Why, “Everest,” must you include a maudlin, manipulative score that tells us exactly how to feel when we should feel it?  Granted, at least they got Dario Marianelli, so it sounds pretty.  But as I watched the film, my mind often drifted to thinking about how much more intense and visceral the experience would be with the score for “Gravity.”  Such impressionistic sounds and frightening dissonances could make the environment seem dauntingly alien.  The music meant to represent climbing the world’s tallest mountain should not resemble the score for any old drama.

Why, “Everest,” must you stubbornly insist on just portraying things that happen to people?  As Hall’s group summits, they face treacherous weather conditions that put their lives in peril.  But the snowstorm is just a snowstorm.  The film lacks any sort of overarching structure of conflict, like man vs. nature or man vs. man, to imbue the challenges with deeper meaning in the mold of “127 Hours.”  The struggles remain in the realm of the personal, not tapping some greater sense of collective fear.  It’s danger without any sense of dread for the audience.
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REVIEW: Salmon Fishing in the Yemen

11 12 2012

Salmon FishingI could pound out reviews for movies I love or movies I hate like rapid fire.  I know what works and what doesn’t in those films – the only challenge is figuring out the frame.

For movies like “Salmon Fishing in the Yemen,” a pleasant but unremarkable little rom-com, writing a review is quite a bit tougher.  I just feel nothing but ambivalent towards the film, and I don’t feel the need to take a hard positive or negative approach.  In fact, it’s easiest to inch towards 400 words or so just dawdling and musing about the craft of reviewing film.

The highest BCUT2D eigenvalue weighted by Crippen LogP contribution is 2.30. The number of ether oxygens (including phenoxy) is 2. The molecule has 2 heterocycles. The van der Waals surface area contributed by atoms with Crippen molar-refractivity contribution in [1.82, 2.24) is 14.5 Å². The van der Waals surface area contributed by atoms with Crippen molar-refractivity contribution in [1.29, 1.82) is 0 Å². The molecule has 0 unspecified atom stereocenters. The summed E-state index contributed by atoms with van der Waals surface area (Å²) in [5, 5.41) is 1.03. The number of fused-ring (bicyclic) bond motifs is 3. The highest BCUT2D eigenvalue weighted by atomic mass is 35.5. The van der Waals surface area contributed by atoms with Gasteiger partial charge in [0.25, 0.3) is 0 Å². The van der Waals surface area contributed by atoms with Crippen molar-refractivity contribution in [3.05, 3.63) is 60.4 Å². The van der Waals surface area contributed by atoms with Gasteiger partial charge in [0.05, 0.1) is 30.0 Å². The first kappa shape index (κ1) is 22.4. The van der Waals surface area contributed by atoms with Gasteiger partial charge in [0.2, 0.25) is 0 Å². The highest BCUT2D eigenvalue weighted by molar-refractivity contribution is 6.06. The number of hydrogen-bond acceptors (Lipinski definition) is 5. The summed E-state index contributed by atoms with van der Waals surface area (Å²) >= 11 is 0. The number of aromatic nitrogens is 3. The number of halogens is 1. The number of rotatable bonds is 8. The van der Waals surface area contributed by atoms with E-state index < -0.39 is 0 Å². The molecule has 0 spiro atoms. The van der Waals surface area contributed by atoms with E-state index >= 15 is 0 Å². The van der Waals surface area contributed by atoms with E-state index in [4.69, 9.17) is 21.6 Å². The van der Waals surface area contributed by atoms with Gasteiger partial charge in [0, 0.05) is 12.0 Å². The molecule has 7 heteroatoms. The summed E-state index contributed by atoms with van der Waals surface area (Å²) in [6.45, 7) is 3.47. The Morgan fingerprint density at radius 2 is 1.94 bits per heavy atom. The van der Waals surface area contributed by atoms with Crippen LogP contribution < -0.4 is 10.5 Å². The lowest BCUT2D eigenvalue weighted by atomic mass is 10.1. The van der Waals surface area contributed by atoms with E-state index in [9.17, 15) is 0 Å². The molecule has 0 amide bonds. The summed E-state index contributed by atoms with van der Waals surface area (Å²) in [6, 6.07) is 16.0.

“Salmon Fishing in the Yemen” exists – I can’t say that I would recommend it, but then again, I don’t hate it by any means.  None of it is bad, unless you consider not being very good to be a bad thing.  Lasse Hallstrom is content to make a movie totally by the books, not reaching for anything more or anything less.  There’s no disappointment that way, but there’s also no potential for greatness.

I suppose the romance between Ewan McGregor’s brilliant savant Fred Jones and Emily Blunt’s Harriet, a finance expert for a Sheikh in Yemen, is nice and pleasant.  No sparks fly, but it’s not as painful as Channing Tatum and Rachel McAdams in “The Vow” or anything like that.

As they work together to achieve a bizarre fantasy, making it possible to fish for salmon in the scorching country of Yemen, I suppose there is a slight feeling of uplift and happiness.  But it doesn’t have the buoyancy of Hallstrom’s “The Cider House Rules,” and it doesn’t even come close to the transcendency of screenwriter Simon Beaufoy’s “Slumdog Millionaire.”

In other words, if you had to watch “Salmon Fishing in the Yemen,” there could be far worse things.  But you will forget it almost immediately.  In 10 years, if we still look at IMDb, I can imagine people will go, “OH! I remember that movie now,” when they look at the filmography of almost anyone involved with the film.  B-2stars